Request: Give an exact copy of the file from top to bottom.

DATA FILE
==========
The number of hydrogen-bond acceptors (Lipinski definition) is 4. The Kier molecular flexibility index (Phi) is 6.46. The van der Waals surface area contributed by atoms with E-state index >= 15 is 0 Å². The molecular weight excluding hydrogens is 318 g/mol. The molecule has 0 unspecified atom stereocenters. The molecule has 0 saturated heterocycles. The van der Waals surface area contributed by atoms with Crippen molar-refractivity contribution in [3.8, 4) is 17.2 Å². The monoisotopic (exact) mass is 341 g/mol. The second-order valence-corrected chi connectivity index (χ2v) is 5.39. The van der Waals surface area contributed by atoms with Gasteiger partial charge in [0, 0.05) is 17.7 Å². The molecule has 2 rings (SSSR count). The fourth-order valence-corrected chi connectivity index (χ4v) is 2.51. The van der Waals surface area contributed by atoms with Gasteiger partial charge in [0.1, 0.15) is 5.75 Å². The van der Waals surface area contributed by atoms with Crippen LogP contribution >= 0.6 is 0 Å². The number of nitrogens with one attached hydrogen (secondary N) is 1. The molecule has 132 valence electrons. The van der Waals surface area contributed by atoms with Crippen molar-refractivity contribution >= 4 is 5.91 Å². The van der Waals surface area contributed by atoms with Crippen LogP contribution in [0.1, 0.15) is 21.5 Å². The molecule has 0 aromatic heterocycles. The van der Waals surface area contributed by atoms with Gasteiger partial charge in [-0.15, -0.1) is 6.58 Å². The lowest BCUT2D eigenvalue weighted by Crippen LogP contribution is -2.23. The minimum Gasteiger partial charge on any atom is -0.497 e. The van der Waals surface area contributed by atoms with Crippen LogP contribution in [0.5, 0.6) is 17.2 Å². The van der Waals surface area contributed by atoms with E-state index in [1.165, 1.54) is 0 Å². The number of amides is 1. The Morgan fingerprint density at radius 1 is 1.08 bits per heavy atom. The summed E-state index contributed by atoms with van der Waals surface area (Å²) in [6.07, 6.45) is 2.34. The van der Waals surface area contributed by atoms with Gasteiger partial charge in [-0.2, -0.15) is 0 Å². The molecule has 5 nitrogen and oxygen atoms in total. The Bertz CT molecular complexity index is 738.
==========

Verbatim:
The number of hydrogen-bond acceptors (Lipinski definition) is 4. The Kier molecular flexibility index (Phi) is 6.46. The van der Waals surface area contributed by atoms with E-state index >= 15 is 0 Å². The molecular weight excluding hydrogens is 318 g/mol. The molecule has 0 unspecified atom stereocenters. The molecule has 0 saturated heterocycles. The van der Waals surface area contributed by atoms with Crippen molar-refractivity contribution in [3.8, 4) is 17.2 Å². The monoisotopic (exact) mass is 341 g/mol. The second-order valence-corrected chi connectivity index (χ2v) is 5.39. The van der Waals surface area contributed by atoms with Gasteiger partial charge in [0, 0.05) is 17.7 Å². The molecule has 2 rings (SSSR count). The fourth-order valence-corrected chi connectivity index (χ4v) is 2.51. The van der Waals surface area contributed by atoms with Gasteiger partial charge in [0.1, 0.15) is 5.75 Å². The van der Waals surface area contributed by atoms with Crippen LogP contribution >= 0.6 is 0 Å². The number of nitrogens with one attached hydrogen (secondary N) is 1. The molecule has 132 valence electrons. The van der Waals surface area contributed by atoms with Crippen molar-refractivity contribution >= 4 is 5.91 Å². The van der Waals surface area contributed by atoms with Crippen LogP contribution in [0.1, 0.15) is 21.5 Å². The molecule has 0 aromatic heterocycles. The van der Waals surface area contributed by atoms with Gasteiger partial charge in [-0.15, -0.1) is 6.58 Å². The lowest BCUT2D eigenvalue weighted by Crippen LogP contribution is -2.23. The minimum Gasteiger partial charge on any atom is -0.497 e. The van der Waals surface area contributed by atoms with Crippen LogP contribution in [0.5, 0.6) is 17.2 Å². The van der Waals surface area contributed by atoms with E-state index in [1.165, 1.54) is 0 Å². The number of amides is 1. The Morgan fingerprint density at radius 1 is 1.08 bits per heavy atom. The summed E-state index contributed by atoms with van der Waals surface area (Å²) in [6.07, 6.45) is 2.34. The van der Waals surface area contributed by atoms with Gasteiger partial charge in [-0.2, -0.15) is 0 Å². The molecule has 5 nitrogen and oxygen atoms in total. The Bertz CT molecular complexity index is 738.